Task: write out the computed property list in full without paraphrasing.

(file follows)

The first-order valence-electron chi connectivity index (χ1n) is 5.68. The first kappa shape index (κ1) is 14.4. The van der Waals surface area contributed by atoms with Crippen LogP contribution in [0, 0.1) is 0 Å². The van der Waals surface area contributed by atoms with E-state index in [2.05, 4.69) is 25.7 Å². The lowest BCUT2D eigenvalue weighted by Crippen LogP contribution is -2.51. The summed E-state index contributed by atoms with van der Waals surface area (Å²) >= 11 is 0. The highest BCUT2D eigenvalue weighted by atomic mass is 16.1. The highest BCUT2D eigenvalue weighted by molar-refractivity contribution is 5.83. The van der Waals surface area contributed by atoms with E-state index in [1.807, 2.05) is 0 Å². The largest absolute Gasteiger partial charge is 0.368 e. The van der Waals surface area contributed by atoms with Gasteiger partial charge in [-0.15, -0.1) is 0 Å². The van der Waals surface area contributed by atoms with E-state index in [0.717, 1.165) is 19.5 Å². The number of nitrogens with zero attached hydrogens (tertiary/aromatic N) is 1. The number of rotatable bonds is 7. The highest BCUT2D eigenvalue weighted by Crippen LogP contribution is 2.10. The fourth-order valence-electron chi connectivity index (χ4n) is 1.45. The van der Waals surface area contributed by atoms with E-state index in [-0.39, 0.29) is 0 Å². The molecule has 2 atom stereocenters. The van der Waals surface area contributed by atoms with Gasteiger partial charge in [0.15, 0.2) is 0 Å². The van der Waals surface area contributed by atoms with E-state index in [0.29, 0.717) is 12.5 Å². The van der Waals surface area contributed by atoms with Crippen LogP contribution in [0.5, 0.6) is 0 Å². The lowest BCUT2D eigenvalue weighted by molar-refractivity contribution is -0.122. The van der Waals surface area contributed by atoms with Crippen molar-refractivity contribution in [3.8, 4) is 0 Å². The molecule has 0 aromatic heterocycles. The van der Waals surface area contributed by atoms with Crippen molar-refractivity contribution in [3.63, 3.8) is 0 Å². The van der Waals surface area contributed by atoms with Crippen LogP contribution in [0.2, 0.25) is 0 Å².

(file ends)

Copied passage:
The first-order valence-electron chi connectivity index (χ1n) is 5.68. The first kappa shape index (κ1) is 14.4. The van der Waals surface area contributed by atoms with Crippen LogP contribution in [0, 0.1) is 0 Å². The van der Waals surface area contributed by atoms with E-state index in [2.05, 4.69) is 25.7 Å². The lowest BCUT2D eigenvalue weighted by Crippen LogP contribution is -2.51. The summed E-state index contributed by atoms with van der Waals surface area (Å²) >= 11 is 0. The highest BCUT2D eigenvalue weighted by atomic mass is 16.1. The highest BCUT2D eigenvalue weighted by molar-refractivity contribution is 5.83. The van der Waals surface area contributed by atoms with E-state index in [1.807, 2.05) is 0 Å². The largest absolute Gasteiger partial charge is 0.368 e. The van der Waals surface area contributed by atoms with Gasteiger partial charge in [-0.15, -0.1) is 0 Å². The van der Waals surface area contributed by atoms with E-state index in [0.717, 1.165) is 19.5 Å². The number of nitrogens with zero attached hydrogens (tertiary/aromatic N) is 1. The number of rotatable bonds is 7. The highest BCUT2D eigenvalue weighted by Crippen LogP contribution is 2.10. The fourth-order valence-electron chi connectivity index (χ4n) is 1.45. The van der Waals surface area contributed by atoms with E-state index in [-0.39, 0.29) is 0 Å². The molecule has 2 atom stereocenters. The van der Waals surface area contributed by atoms with Gasteiger partial charge in [0.15, 0.2) is 0 Å². The van der Waals surface area contributed by atoms with E-state index in [0.29, 0.717) is 12.5 Å². The van der Waals surface area contributed by atoms with Crippen LogP contribution in [0.5, 0.6) is 0 Å². The lowest BCUT2D eigenvalue weighted by molar-refractivity contribution is -0.122. The van der Waals surface area contributed by atoms with Crippen molar-refractivity contribution in [3.8, 4) is 0 Å². The molecule has 0 aromatic heterocycles. The van der Waals surface area contributed by atoms with Crippen molar-refractivity contribution in [3.63, 3.8) is 0 Å². The van der Waals surface area contributed by atoms with Crippen LogP contribution in [0.2, 0.25) is 0 Å².